We are our brother’s (and sister’s) keeper, as proven by brain research which shows that we are born with empathy embedded in our brains, but it is something that can evaporate with disuse. Thus if we don’t teach our children empathy such fundamental human capacity that we are born with will decay. There is already substantial proof of such decay in our political system since we seem now to have a generation of people in politics who don’t care about each other – and a government that doesn’t care about its citizens – and all of us are paying and will be paying a price for such loss of empathy.

As a practical matter and a fact in dispute by those who have lost their empathy to the forces of greed and a pretense of meritocracy, Lakoff correctly notes that our economy improves when our people are better educated and healthier, when our environment is greener, when people are paid what their work is worth to us all, and above all, when there is trust. Do we trust government today, and if not, why not?

Those who want weakened or no regulations and “free market” principles for themselves prefer a weakened government in the pursuit of profit, of course, and they spend a lot of time and money for lawyers and lobbyists and propaganda in such pursuit. Government, from their stance, should give their activities priority in terms of both taxation and regulation (read little of either) and to the devil with everyone else.

That is not what made the country great nor has it (historically) made for economic growth. There needs to be a brain-supported recognition that we as a nation have social and not just individual responsibility, that generosity and not just greed or self-interest motivates us, and that unity rather than interest groups should be our focus if we are to support and extend American values both now and in the future.

Bush’s Great Recession of 2008 should have put an end to the principle of “Let the market decide” for all of us, the idea that the market is the ultimate arbiter of what is economically right and wrong. The “market” brought us bailouts, unemployment and a recession from which we have still not recovered, and this is not the first time the “market” has failed to deliver. Time and space do not allow me to cite all of the instances in which the “market economy” has failed America and its people.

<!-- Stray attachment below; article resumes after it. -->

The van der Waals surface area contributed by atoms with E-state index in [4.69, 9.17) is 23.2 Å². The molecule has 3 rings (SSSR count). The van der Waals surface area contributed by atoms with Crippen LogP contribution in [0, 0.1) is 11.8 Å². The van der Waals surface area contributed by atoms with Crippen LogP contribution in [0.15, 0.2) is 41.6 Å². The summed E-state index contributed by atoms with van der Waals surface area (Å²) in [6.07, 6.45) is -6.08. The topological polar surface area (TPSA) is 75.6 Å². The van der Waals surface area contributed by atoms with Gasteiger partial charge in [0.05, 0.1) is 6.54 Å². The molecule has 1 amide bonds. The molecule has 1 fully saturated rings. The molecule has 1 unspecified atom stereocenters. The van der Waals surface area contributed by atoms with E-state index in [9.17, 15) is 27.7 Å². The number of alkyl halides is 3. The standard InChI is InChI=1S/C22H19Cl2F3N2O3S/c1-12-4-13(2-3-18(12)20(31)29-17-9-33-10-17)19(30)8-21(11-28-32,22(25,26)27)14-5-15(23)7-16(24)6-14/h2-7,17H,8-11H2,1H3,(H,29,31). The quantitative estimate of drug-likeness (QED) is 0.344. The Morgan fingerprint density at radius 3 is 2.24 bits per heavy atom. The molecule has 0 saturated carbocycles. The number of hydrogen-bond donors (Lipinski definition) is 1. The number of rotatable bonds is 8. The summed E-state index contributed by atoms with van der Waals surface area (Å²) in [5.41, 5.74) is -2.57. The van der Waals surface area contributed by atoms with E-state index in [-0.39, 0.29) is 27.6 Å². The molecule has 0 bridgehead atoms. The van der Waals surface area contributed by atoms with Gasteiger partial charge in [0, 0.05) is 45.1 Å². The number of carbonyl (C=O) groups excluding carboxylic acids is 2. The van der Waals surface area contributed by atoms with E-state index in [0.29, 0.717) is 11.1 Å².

Is human worth merely a matter of discipline and self-control? Are failures to gain wealth always individual and never systemic (born black and autistic to a single mother in Harlem, for instance)? Should everyone have to suffer the consequences of their failures to gain wealth without protection, guarantees, or entitlements from a government (other than those of the rich and corporate class who demand protection of their property both intellectual and physical)?

These ideas are in vogue today largely through political machinations and are clearly a product of radical conservative thought. They are wrong, immoral and even disgraceful as they fly in the face of American values and the empathy with which we are all equipped at birth per Lakoff.  We should reject such cancers on democracy and American values and somehow fashion our politics to meet 21st century issues. We can have a politics grounded in empathy or in one of greed; one that works or one that doesn’t. It’s our choice and I have made mine. What’s yours?

I will discuss with more specificity some of Lakoff’s brain findings at their intersection with political models in Part II. Stay tuned.    GERALD      E